Love, luv, lurve.
I adore a good love story. And the short form is perfectly suited to the genre, as this collection will attest. Destiny, heat and lust, cold betrayal, unrequited. It’s all here.
Cate Kennedy’s introduction is superb and I hope other Editors will take note of it. There is no need for spoilers and academic dissections. Nor do we need explanations about how the reader should interpret any given story or what we should expect to gain from the read. I have always felt that writers prefer their work to be interpreted by the reader; it allows for so many possibilities. Kennedy (award winning writer and poet) clearly understands this and she gives us a beautifully written introduction on what it means to be entrusted with so many pieces of work, juxtaposed with the interpretation of love itself, and a vignette on her considered approach to choosing the stories to be included in the collection. She writes:
‘They’re not all pretty, any more than love is always pretty, but look, here they are, miraculous, tumbled and shining, from a stranger’s cupped hand to yours. I hope you love them.’ (6)
The grouping of the stories into what Kennedy calls a ‘narrative arc’ is uncontrived and gives the Contents pages the look of a poem with stanzas introduced thus: ‘That Sensuous Weight’ and ‘The Unbroken Trajectory of Falling’ book-ending seven sections in total. Beautiful.
Are they all love stories? That will be up to the reader to determine but I wasn’t sure about a few. ‘Is that what you call love?’ I asked myself. I was sometimes puzzled. Are all these stories Australian? Not necessarily in setting, so the Australian of the title perhaps relates more to authorship.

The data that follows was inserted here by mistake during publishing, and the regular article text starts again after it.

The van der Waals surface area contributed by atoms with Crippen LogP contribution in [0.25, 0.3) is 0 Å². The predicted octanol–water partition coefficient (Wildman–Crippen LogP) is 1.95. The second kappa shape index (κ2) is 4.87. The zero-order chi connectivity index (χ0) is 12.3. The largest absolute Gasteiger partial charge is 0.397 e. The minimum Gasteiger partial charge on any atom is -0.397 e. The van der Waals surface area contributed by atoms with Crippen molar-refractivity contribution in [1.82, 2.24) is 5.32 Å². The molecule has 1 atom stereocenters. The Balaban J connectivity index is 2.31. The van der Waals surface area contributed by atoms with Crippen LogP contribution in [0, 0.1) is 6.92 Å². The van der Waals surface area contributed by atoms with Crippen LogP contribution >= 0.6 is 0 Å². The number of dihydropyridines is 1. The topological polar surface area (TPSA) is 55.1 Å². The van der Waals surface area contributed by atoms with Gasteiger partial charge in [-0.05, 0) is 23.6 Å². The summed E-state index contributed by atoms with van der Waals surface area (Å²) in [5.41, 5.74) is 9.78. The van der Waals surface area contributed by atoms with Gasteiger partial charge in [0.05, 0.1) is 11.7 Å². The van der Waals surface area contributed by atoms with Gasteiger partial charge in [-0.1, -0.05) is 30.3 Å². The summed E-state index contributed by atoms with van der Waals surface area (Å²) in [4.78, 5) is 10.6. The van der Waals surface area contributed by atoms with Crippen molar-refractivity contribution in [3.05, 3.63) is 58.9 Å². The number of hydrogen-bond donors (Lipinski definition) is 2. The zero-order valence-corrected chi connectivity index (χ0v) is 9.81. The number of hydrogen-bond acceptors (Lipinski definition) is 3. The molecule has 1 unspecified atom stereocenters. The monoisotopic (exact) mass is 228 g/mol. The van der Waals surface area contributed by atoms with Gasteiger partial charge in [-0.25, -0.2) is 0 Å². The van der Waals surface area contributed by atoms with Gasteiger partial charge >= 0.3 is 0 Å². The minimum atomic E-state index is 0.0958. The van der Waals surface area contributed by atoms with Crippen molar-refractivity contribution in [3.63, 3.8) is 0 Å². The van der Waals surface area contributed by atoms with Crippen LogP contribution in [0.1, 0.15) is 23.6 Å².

Minor quibbling. Let’s get to the nitty-gritty. Let’s look at some of these stories.
I am going to start with my favourite. As I began to read Susan Midalia’s A BLAST OF A POEM, I felt my spine relax. Aah. This is the one I’d been waiting for. Other readers will have a completely different aah moment I expect. ‘A Blast of a Poem’ starts off in a domestic setting with ‘creamy songs’ of ‘moons and stars and rivers’ and ‘one that made me shiver without knowing why’ (179) and with paragraphs beginning ‘When I was fourteen years old and gushingly romantic…’ (179) or ‘When I was twenty-four and my heart was shattered…’ (180). There are layers of love, set over yet more layers, gently and succinctly unfurling a life for us to see in all its sweetness, heartache and devotion. The story takes us from the undoing of a poem to primal sex, and to a few places in between. There are so many beautiful phrases and sentences and words I could offer you here as a sample. I have chosen this one, not because it is necessarily the best, but because it gives you an idea of it all, without spoilers:
As the weeks became months and the months became years, my life began to feel like an old time movie, in which the leaves of a calendar are ripped off and tossed aside by some cruel, invisible hand. (185)
Here are some other standouts:
LOVER LIKE A TREE
J Anne deStaic’s haunting tale of addiction left me breathless. Here’s a man caught in ‘his own private storm’ (56), his veins like ‘wide highways painted blue’ (54). Here’s a woman who lays beside him watching him breathe. She remembers ‘the heat of his skin on hers when all that will fit between them is one layer of sweat’ (56). All the man wants is ‘morphine and a lover like a tree’ (58).
Bruce Pascoe allows the reader into the bed of the narrator and into the depths of his thoughts so that we can see beyond what may seem like simple, everyday actions, to the enormity of the emotion that propels them.